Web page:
Over the last few months, I’ve read some articles in the New York Times that have terrified me, articles that seemed to be straight out of a futuristic science fiction model. The tone of the news has changed and events that seemed to be far off in the future, worries about the world we would be passing on to our distant descendants, seem to be part of our present, or at least our old age and children’s near future.
|Photo from NYTimes article Food Supply Under Strain.|
First there was the article about Chicago city planners changing the composition of the concrete and other building materials to accommodate the certainty of significant temperature increases in the next decade. Entitled a City Prepares for a Warm Long-Term Forecast, global warming was no longer a theory, but a certainty, a factor in city budgets.
Then there was a population article based on some alarming new statistics released by the UN predicting that the world population would reach 10 billion in 2100. Just sounds like a big number, until you realize that we only reached 7 billion in October and that only 12 years ago, the world population was 6 billion. In 1950, the world population was 2 billion. This growth will take place primarily in Africa and Asia; the African population could triple from 1 billion to 3.6 billion. Nigeria could grow from 162 million to 732 million and Malawi from 15 million to 129 million.
And finally there was this terrifying article in last weekend’s Sunday times, a Warming Planet Struggles to Feed Itself, about the decline in agricultural progress and the resulting food shortages. Large regions of Mexico that used to enjoy great farming climates have become deserts thanks to global warming, and our seed technology is not yet able to compensate for these new conditions. Throw in the recent cataclysmic weather events, the new appetite in Asia for dairy and meat, and the prices of staple crops like corn and soybean have gone through the roof. In the last year alone, the rise in food prices have had drastic political impacts in countries such as Mexico, Uzbekistan, Yemen, and Haiti. Worldwide hunger is growing, and many signs indicate it is only the beginning.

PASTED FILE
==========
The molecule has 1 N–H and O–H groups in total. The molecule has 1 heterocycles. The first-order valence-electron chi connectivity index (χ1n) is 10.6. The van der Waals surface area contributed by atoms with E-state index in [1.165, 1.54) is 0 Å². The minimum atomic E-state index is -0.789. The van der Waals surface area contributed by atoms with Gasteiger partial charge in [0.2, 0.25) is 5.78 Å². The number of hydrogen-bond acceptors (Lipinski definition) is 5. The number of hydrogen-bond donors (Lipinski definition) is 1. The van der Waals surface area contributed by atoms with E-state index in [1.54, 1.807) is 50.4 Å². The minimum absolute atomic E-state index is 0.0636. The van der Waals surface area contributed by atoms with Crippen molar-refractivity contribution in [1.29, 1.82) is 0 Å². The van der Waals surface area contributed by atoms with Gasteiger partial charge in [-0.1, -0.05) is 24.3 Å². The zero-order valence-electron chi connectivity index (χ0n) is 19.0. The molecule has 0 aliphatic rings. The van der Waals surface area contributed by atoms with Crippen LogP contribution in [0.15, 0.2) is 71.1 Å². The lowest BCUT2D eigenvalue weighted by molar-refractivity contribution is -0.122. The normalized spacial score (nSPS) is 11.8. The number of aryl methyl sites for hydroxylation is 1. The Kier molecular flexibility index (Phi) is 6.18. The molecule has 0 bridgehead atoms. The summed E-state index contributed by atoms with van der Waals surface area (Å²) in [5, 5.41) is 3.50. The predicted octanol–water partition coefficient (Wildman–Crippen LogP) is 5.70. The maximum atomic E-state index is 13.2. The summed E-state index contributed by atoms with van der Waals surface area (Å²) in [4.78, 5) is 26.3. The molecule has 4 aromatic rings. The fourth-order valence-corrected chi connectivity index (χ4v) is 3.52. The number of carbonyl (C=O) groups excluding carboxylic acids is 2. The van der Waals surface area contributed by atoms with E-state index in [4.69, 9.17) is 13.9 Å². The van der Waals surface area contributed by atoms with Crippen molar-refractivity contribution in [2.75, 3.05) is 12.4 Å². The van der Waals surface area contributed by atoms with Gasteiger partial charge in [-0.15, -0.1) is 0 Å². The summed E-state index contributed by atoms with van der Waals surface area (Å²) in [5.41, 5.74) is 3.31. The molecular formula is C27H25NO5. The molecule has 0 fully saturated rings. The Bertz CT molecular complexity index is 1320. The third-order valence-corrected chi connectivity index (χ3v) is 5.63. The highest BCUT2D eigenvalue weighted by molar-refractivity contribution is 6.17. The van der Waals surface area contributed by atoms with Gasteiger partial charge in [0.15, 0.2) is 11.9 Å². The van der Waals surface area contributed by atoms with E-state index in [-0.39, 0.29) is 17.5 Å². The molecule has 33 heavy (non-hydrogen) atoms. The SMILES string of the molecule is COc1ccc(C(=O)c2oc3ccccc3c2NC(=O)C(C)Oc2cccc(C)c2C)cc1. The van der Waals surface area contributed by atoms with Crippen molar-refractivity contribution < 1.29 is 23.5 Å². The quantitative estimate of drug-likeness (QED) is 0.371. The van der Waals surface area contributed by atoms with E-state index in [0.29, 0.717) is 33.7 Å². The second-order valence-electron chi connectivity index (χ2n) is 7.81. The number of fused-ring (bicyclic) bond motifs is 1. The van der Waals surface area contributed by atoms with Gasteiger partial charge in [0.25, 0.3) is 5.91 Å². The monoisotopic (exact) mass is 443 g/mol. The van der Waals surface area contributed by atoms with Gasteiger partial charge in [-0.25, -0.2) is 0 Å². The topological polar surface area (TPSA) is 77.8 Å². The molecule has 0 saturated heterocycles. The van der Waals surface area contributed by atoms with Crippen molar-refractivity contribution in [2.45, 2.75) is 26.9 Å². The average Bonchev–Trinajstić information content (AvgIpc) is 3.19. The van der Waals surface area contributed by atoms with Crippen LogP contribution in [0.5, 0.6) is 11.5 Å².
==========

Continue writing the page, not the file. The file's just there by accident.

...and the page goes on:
I believe in the importance of eating locally and organically as much as possible, but I no longer believe it is the simple answer to everything. I buy grass-fed beef and organic, hormone-free milk, but understand that this is not an affordable option for everyone. We’re in the beginning of a worldwide food crisis, and continuing to work to improve environmental impacts of farming and keep the productivity of agriculture up is important, both organically and traditionally.
Only good can come out of engaging in a dialogue with farmers. The agricultural community is beginning to be very active in social media and is eager to reach out to consumers one on one. I’ll be taking part in an #agchat Twitter discussion on Wednesday night at 9CT hosted by Cause Matters along with West of the Loop, Self Made Mom, and Honest and Truly. The following week, I will be taking my family on a trip to Iowa next week to visit corn, soybean, and dairy farms. In addition to being regulars at our farmer’s market, these trips and discussions are enriching our awareness of the food we eat and providing an essential education for my kids.